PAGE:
When pioneering fashion designer and boutique-owner Jennifer Glasgow approached me last spring about collaborating on marketing strategies for her shop General 54, I was super excited! Not only is Jen a good friend, but the shop was the first of its kind in the Mile End, selling high-quality locally-made women’s apparel and accessories. Here is a little bit more about the mandate and project results.
General 54 has been at the core the Mile End fashion scene since it’s opening in 2006. It has built up a reputation over the years as a destination for locally-designed clothes and accessories with a warm and accessible vibe. The transition to a new location in the fall of 2013 had a significant influence on the Glasgow collections, as well as the General 54 brand. Having graduated from its original retail space on St-Viateur, in the new location Jennifer was able to fully express her creative vision, in a more prestigious and roomy space. So there was a desire to create a visual identity and digital presence that fully reflected the evolution in the store ambiance and collections.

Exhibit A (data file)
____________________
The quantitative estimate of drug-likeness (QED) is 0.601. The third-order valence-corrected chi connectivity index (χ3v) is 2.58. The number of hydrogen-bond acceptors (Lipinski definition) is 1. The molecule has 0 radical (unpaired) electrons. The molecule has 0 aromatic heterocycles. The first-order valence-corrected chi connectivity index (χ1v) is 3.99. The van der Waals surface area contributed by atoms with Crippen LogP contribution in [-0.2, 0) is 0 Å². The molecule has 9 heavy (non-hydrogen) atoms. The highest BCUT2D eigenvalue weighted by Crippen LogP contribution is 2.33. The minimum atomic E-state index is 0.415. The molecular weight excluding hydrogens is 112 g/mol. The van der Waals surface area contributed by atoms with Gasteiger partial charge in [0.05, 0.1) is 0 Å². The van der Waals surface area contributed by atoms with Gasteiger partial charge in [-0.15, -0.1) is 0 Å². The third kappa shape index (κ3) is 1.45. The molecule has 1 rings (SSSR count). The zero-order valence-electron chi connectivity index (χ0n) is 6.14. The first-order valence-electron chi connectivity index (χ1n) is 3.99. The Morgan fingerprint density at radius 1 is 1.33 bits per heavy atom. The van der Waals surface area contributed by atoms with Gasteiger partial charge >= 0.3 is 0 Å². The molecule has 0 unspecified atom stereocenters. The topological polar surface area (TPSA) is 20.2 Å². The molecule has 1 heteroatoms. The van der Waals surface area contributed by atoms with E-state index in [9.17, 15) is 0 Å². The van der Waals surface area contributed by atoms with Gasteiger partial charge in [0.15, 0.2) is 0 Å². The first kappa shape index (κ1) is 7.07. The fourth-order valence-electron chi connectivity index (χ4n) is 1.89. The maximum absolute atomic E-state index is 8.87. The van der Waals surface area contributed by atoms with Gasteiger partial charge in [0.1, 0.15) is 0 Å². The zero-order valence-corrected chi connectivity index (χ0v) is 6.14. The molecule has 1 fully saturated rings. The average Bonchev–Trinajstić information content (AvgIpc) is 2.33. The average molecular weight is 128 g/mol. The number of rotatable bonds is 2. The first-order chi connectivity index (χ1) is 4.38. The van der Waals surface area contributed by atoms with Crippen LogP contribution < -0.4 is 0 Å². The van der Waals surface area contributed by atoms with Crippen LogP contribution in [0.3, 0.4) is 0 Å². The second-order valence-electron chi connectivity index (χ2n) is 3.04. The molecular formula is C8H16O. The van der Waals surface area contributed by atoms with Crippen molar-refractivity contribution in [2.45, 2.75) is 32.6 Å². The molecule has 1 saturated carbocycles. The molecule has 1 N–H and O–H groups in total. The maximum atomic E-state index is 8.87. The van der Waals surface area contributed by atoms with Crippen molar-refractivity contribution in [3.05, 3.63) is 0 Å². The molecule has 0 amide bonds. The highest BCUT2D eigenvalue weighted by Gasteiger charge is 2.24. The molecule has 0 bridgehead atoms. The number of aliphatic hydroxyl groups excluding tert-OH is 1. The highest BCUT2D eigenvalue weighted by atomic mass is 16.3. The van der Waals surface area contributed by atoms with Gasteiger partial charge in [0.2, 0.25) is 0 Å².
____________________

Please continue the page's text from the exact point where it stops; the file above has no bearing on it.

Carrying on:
The first step was to do a thorough assessment of the existing brand, so we carried out:
- Audit of current communications tools
- Definition of target clientele
- Competitive analysis
- SWOT Analysis
- Brand positioning / value proposition development
Once this first research and strategy phase was complete, we defined General 54’s as a destination classically-tailored, colourful, locally-produced designs. With this new brand positioning, we were able to move forward with key tactics, such as a visual identity refresh and new website. Working with local graphic designer Thaïla Khampo for and web developer extraordinaire Ned Zimmerman, and lots of hands-on input from Jennifer, we workshopped ideas and came up with a new logo and website that reflect the quality of the shop and the many talented designers it represents. Throughout this process, I provided strategic advice, copywriting and project coordination.
The website just launched and comments have been very positive to date, specifically regarding the improved navigation and increased visibility for all the local designers that the store represents. The new visual identity is also being rolled-out in-store and on all printed material, keeping the brand consistent both online and off. It was a pleasure working with such a creative team on the refresh of a brand with such strong community roots.